STEAM'd Salmon - Exploring Env. Sci. with 21st Century Tech!
My students need tools for building custom boats capable of monitoring water quality. Over the coming months they will use these tools to create unique vessels that can measure water temperature in a local river system!
Students arrive on our campus ready to learn, explore the out of doors, and take-on real-life environmental issues. Sitting on a 62-acre campus just outside Grand Rapids presents us with some tremendous opportunities for doing this, but our kids face some pretty harrowing difficulties too. Many of them are called on to support their families and face daily challenges that we consider tough to handle for any adult, let alone a student trying to take charge of his / her education. Day in and day out they inspire and motivate our staff and we truly believe our kids have what it takes to be the innovators and problem solvers we need in the years to come.
Last year students at WMAES started embarking on a school-wide mission to use the latest tools and technologies to push the boundaries of environmental science monitoring. With the launch of our school's STEAM (Science Tech Engineering Art and Math) program, we began challenging students through authentic inquiry-based experiences that spanned classrooms, disciplines and school districts. This year the program (and challenges) continue to expand!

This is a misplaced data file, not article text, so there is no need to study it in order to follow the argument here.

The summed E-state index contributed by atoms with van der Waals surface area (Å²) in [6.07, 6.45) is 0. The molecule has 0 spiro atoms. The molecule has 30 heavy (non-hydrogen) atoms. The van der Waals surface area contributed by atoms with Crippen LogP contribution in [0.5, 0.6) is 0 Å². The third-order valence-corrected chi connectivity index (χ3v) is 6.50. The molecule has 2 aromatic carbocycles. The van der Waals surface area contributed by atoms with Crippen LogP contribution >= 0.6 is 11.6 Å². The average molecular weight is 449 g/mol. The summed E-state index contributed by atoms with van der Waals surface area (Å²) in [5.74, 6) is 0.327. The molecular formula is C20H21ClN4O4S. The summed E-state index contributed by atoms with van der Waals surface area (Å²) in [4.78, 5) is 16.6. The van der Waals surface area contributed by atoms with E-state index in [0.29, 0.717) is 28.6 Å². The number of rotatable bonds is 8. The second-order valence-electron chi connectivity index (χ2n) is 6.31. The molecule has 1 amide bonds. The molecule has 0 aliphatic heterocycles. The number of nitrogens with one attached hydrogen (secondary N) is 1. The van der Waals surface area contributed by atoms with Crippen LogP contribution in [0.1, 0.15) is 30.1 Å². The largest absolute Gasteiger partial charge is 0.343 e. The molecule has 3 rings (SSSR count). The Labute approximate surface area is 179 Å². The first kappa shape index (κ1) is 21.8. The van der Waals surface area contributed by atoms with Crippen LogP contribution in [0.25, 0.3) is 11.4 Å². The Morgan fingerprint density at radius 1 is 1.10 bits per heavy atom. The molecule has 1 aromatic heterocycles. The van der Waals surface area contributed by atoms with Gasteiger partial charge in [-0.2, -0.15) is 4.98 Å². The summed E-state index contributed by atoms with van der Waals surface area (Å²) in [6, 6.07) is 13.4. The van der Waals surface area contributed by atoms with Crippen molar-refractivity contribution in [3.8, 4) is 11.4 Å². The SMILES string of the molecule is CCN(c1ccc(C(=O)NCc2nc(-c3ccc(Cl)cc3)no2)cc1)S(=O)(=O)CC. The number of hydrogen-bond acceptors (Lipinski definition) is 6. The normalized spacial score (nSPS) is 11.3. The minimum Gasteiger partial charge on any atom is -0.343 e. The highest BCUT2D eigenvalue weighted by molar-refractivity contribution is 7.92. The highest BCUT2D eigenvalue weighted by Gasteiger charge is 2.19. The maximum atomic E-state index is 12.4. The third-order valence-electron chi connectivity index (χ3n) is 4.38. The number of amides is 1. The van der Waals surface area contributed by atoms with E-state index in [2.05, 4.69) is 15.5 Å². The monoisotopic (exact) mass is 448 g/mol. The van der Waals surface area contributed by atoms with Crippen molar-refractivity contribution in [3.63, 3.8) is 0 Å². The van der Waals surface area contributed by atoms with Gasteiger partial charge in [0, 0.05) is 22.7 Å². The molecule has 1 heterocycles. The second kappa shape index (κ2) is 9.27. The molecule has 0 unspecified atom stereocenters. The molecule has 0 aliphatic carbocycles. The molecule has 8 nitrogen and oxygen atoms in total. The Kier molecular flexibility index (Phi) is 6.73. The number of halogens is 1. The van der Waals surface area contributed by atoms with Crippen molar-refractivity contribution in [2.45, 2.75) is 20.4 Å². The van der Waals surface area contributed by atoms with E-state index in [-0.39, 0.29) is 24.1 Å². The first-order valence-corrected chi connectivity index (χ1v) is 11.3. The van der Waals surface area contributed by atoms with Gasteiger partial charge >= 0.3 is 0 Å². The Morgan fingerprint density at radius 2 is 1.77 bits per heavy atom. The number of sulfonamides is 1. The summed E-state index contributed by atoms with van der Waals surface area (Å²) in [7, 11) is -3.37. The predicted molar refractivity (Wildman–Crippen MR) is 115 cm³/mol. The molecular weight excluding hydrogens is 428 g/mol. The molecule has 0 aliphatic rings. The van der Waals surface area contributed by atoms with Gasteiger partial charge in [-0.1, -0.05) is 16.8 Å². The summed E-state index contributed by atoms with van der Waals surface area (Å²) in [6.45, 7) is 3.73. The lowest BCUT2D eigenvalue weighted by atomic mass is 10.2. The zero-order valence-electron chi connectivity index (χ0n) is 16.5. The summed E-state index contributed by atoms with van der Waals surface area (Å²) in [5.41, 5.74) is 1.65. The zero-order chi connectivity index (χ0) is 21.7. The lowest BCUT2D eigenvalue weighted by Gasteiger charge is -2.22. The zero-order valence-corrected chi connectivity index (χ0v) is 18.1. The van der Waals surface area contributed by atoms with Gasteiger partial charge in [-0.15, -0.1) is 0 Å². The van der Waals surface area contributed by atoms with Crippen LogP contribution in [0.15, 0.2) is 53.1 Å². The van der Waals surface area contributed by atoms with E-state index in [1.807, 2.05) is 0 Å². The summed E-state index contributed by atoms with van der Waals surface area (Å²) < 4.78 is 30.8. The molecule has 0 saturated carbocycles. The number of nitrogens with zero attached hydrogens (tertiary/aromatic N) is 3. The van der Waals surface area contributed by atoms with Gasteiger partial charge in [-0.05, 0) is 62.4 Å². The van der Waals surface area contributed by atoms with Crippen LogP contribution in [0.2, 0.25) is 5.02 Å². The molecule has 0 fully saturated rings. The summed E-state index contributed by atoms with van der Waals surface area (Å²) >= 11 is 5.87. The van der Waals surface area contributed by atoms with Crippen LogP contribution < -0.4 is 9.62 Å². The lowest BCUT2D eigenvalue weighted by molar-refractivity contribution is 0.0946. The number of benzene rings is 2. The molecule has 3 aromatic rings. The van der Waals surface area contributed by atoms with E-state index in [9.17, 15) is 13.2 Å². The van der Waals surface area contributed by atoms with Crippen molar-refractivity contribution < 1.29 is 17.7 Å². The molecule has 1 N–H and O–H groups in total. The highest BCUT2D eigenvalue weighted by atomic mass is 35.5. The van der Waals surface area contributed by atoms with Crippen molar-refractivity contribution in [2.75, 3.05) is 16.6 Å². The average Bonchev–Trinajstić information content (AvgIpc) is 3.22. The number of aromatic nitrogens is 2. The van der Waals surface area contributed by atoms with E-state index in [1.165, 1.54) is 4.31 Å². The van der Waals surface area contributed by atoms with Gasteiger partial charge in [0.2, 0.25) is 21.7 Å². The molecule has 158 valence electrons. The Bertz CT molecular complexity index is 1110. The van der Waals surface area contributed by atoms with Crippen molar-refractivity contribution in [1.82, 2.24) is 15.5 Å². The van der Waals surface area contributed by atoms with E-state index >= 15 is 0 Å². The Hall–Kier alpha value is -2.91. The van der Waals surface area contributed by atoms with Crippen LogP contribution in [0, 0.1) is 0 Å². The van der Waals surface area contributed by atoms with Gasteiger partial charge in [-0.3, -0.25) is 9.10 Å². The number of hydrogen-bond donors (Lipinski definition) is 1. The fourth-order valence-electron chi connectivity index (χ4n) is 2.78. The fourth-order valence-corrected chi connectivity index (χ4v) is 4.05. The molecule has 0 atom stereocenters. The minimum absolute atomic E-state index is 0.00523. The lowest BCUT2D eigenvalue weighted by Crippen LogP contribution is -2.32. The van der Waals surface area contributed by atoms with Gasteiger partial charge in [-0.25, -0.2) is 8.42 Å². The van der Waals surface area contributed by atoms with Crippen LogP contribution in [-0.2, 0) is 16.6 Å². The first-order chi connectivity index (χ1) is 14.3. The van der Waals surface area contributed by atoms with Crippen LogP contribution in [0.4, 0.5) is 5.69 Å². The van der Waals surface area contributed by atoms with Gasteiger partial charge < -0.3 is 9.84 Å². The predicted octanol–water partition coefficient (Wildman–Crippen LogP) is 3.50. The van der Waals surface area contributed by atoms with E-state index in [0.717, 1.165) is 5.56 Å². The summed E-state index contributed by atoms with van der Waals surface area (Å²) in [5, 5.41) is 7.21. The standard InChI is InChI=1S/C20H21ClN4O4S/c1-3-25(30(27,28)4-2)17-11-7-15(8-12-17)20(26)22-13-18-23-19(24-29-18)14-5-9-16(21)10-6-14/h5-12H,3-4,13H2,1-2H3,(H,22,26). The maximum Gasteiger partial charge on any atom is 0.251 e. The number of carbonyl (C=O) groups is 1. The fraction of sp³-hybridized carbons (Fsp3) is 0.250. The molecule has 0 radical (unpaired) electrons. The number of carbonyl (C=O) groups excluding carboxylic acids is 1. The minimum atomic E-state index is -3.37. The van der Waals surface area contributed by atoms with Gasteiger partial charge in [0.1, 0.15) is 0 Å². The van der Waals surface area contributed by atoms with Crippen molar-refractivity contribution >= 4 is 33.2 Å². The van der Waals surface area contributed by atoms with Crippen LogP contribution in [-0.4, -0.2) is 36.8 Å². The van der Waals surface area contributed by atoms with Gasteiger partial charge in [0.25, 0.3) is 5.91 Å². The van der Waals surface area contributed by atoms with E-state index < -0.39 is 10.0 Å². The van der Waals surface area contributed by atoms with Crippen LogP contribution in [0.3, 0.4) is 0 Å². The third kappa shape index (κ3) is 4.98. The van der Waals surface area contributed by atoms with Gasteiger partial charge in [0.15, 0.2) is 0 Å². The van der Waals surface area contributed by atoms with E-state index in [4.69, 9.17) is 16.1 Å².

This spring, our STEAM program will call on students to create and launch custom-designed watercraft into the Rogue River (Rockford, MI) in order to try their hand at designing the next generation of environmental research equipment.
Their efforts will be in concert with our school's annual salmon release (part of MI DNR's "Salmon in the Classroom" program) as they will be tasked with creating devices that could ultimately provide valuable data on habitat quality for fish in the Rogue River.
In order to make our efforts successful, my students need access to RC boats they can customize and tools they can use to fully modify and outfit their unique vessels. Specifically, the Dremmels and drills requested for this project will enable teams of students to cut, mold, shape, and fabricate custom components for their ROV's using recycled household materials from our labs and classrooms. Not only does this present an exciting and engaging opportunity to practice real-world problems, but the experience they gain from working with tools like these can spark an interest that lasts a lifetime - it's the type of opportunity that opens doors for my students and there's no telling what will come out on the other side!
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